De Beque, Colo., is little more than an outpost nestled along I-70 as it winds its way through the rugged hills of western Colorado. Clearly visible from the highway is the quirky façade of Kush Gardens, the first recreational pot shop to be approved in Mesa County.

After the resounding passage in November 2012 of Amendment 64, the law which made recreational pot legal in Colorado, many counties and cities in the state quickly placed moratoriums on the commercial growing and retail marketing of cannabis. Mesa County’s Board of Commissioners passed such a moratorium shortly after the election in 2012, but in 2014, officials in De Beque took up the matter and opted to allow commercial pot interests to operate in their town.

A town built on oil and gas, mining and agriculture, De Beque has suffered a series of economic blows, first because of the recession of 2008, then onerous clean air regulations handed down by the EPA which drove up the cost of exploration and extraction of fossil resources, and, most recently, the drop in gas prices which made it unviable for many oil and gas companies to operate in the area. The hemorrhaging of jobs and oil and gas revenues likely made the temptation of cannabis tax revenues irresistible for a town struggling against extinction.

Retail marijuana was not the first choice among De Beque’s stop-gap economic measures. Early in 2014, the town lobbied the state to establish what would be western Colorado’s only gambling casino. After state legislators quashed plans for a casino along the I-70 corridor, in April 2014, residents of De Beque voted narrowly to welcome retail cannabis into their town.

But the saga of De Beque is more than that of an economically strapped small town glomming onto a means of survival. Retail recreational cannabis is changing Colorado’s social, economic and political landscapes in ways that few could have imagined.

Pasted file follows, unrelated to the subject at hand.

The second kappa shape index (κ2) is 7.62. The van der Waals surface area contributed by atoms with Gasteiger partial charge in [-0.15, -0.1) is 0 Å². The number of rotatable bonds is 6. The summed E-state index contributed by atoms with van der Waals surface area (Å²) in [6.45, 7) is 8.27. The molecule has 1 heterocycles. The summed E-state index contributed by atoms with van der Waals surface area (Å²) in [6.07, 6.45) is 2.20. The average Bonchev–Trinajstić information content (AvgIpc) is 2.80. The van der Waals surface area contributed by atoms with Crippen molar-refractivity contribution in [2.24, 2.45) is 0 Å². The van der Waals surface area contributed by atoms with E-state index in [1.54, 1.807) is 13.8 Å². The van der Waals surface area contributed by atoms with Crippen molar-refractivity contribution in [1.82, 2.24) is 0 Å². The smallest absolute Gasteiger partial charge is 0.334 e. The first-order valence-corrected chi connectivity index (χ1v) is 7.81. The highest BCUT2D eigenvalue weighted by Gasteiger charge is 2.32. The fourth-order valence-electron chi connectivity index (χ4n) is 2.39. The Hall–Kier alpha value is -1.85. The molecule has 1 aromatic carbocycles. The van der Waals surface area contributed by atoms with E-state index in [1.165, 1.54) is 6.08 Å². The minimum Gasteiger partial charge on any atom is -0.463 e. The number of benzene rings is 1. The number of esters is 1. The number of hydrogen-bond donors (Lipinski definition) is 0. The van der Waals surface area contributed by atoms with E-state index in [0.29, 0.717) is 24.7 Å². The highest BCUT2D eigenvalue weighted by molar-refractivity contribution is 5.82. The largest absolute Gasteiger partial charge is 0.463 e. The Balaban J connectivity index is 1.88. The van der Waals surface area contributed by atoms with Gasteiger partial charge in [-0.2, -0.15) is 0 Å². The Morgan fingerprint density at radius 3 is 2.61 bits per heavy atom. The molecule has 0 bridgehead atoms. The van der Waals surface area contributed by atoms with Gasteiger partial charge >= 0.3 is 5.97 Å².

Amendment 64 was approved of by 55 percent of Colorado voters in 2012. Promoted as a revenue-generating “regulate marijuana like alcohol” measure, its passage and ensuing repercussions caught many by surprise. Regulating marijuana like alcohol, it appears, is a breathtaking oversimplification of what is required to turn an illegal intoxicant into a viable commodity. The citizen-led ballot initiative behind Amendment 64 went beyond simple decriminalization and created a new civil right by encoding the possession and use of pot into the Colorado State Constitution.

Following the amendment’s passage, Colorado had just six months to create a legal and regulatory framework for the growing, sale and distribution of recreational cannabis. At that time, medical marijuana, which was recognized by the state in 2000, remained largely unregulated, lacking rules governing dosage, purity, growing practices, etc.

In the months since the law legalizing recreational pot was implemented, the state of Colorado has awarded more than 600 licenses to medical marijuana growers and nearly 400 to recreational marijuana growers. Separate licenses are required for medical vs. recreational outlets and growing facilities. Often a single proprietor will have several licenses covering the growing, sale and manufacturing of marijuana “edibles” and infused products for both medical and recreational cannabis. Despite the demand of state-issued licenses, few regulations governing either medical or recreational pot existed at the time the law was implemented in July 2013.

Amendment 64 provided some guidelines regarding what amounts of pot could be legally possessed, how many plants could be grown under what circumstances, etc., but the Colorado Department of Revenue was tasked with licensing and regulating all recreational and medical cannabis operations. Critical matters beyond fees and licensing criteria were overlooked, including agricultural issues such as pesticide use and the impact of outdoor growing facilities on other crops.